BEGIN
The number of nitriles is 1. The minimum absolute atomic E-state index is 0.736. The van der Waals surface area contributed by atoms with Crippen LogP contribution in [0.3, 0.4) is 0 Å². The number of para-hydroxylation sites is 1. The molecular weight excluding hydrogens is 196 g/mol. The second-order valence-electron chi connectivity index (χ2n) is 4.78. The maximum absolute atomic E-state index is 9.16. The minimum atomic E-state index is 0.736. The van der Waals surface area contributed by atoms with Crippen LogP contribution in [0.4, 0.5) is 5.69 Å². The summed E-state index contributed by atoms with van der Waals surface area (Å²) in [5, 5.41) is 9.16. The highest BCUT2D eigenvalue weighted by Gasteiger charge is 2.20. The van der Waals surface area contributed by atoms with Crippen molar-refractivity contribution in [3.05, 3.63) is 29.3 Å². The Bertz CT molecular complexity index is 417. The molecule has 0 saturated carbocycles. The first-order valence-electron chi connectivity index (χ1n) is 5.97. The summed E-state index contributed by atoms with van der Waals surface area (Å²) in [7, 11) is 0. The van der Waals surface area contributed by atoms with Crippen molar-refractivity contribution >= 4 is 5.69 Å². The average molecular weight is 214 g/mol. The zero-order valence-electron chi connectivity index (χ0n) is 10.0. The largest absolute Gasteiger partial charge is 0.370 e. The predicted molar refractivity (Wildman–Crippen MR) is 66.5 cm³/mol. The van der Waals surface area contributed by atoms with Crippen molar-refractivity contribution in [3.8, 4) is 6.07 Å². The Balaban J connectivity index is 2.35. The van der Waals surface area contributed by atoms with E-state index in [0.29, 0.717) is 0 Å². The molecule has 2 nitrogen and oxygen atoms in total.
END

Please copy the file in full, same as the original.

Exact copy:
The number of nitriles is 1. The minimum absolute atomic E-state index is 0.736. The van der Waals surface area contributed by atoms with Crippen LogP contribution in [0.3, 0.4) is 0 Å². The number of para-hydroxylation sites is 1. The molecular weight excluding hydrogens is 196 g/mol. The second-order valence-electron chi connectivity index (χ2n) is 4.78. The maximum absolute atomic E-state index is 9.16. The minimum atomic E-state index is 0.736. The van der Waals surface area contributed by atoms with Crippen LogP contribution in [0.4, 0.5) is 5.69 Å². The summed E-state index contributed by atoms with van der Waals surface area (Å²) in [5, 5.41) is 9.16. The highest BCUT2D eigenvalue weighted by Gasteiger charge is 2.20. The van der Waals surface area contributed by atoms with Crippen molar-refractivity contribution in [3.05, 3.63) is 29.3 Å². The Bertz CT molecular complexity index is 417. The molecule has 0 saturated carbocycles. The first-order valence-electron chi connectivity index (χ1n) is 5.97. The summed E-state index contributed by atoms with van der Waals surface area (Å²) in [7, 11) is 0. The van der Waals surface area contributed by atoms with Crippen molar-refractivity contribution >= 4 is 5.69 Å². The average molecular weight is 214 g/mol. The zero-order valence-electron chi connectivity index (χ0n) is 10.0. The largest absolute Gasteiger partial charge is 0.370 e. The predicted molar refractivity (Wildman–Crippen MR) is 66.5 cm³/mol. The van der Waals surface area contributed by atoms with Crippen molar-refractivity contribution in [3.8, 4) is 6.07 Å². The Balaban J connectivity index is 2.35. The van der Waals surface area contributed by atoms with E-state index in [0.29, 0.717) is 0 Å². The molecule has 2 nitrogen and oxygen atoms in total.